|Title||Using Seminars to Introduce Small Group Teaching into Large Classes|
|Department||School of Geography, University of Birmingham, B15 2TT|
|Tel.||+44 (0)121 414 7262|
|Fax.||+44 (0)121 414 5528|
The aim of the innovation is to introduce seminars into a large second-year class (80-90 students). Seminars are a highly effective method for producing students who are undertaking higher levels of independent study, actively using their intellect, and learning to debate and discuss as a prerequisite for situations they will experience in employment and their social lives more widely. This 'innovation' is driven by increasing student numbers, with large classes the norm until the third year when significant amounts of teaching are undertaken within a seminar format.
Within the module, nine weeks of a series of 2 x 1-hour lectures/videos are followed by Week 10 when the second one hour slot is given over to an 'Introduction to Seminar'. In Week 11, students attend one hour-long seminar rather than the usual two-hour lecture slot.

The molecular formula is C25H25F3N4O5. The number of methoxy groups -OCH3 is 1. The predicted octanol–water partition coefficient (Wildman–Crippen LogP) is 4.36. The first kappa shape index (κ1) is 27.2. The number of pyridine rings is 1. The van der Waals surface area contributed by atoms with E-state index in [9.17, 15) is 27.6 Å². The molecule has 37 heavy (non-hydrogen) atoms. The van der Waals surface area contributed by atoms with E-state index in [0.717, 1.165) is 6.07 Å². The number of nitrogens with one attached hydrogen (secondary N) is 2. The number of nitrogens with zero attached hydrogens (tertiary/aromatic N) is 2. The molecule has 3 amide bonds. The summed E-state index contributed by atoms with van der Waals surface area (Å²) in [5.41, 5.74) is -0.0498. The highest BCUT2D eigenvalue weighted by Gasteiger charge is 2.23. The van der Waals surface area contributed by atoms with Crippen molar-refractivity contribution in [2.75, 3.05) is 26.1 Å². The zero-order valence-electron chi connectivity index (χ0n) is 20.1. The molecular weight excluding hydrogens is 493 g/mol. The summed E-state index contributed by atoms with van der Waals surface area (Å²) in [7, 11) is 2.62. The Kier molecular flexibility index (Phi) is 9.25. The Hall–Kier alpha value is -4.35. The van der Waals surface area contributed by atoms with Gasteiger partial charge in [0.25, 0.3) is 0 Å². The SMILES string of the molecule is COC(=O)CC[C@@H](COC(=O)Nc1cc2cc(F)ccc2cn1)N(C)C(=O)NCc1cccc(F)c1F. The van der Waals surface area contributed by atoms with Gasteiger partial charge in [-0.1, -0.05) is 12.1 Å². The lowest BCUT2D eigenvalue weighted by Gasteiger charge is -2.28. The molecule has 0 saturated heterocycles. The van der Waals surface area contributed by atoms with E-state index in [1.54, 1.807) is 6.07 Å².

Prior to the Introduction to Seminar, a double-sided A4 hand-out is created which explains how the seminars are organised and lists group members (8-9 per group), times and locations of their seminars. Each seminar group is provided with shared copies of 'readings'. No student is assigned to present but all are expected to do the reading. Seminars are run as open discussions 'chaired' by a staff member. In each seminar group, the third person listed is marked by an *, those marked in this way are assigned as 'rapporteurs'. Rapporteurs are not expected to read the article but have to produce a short list of points discussed from the seminar. Each rapporteur's list is photocopied and becomes a hand-out for all students the following week.
This is not a short-cut in terms of teaching resources. Student participation is voluntary with, on average, over 90% attending. Most feedback sheets appear. After initial consternation, students rate these seminars highly and request that more be offered.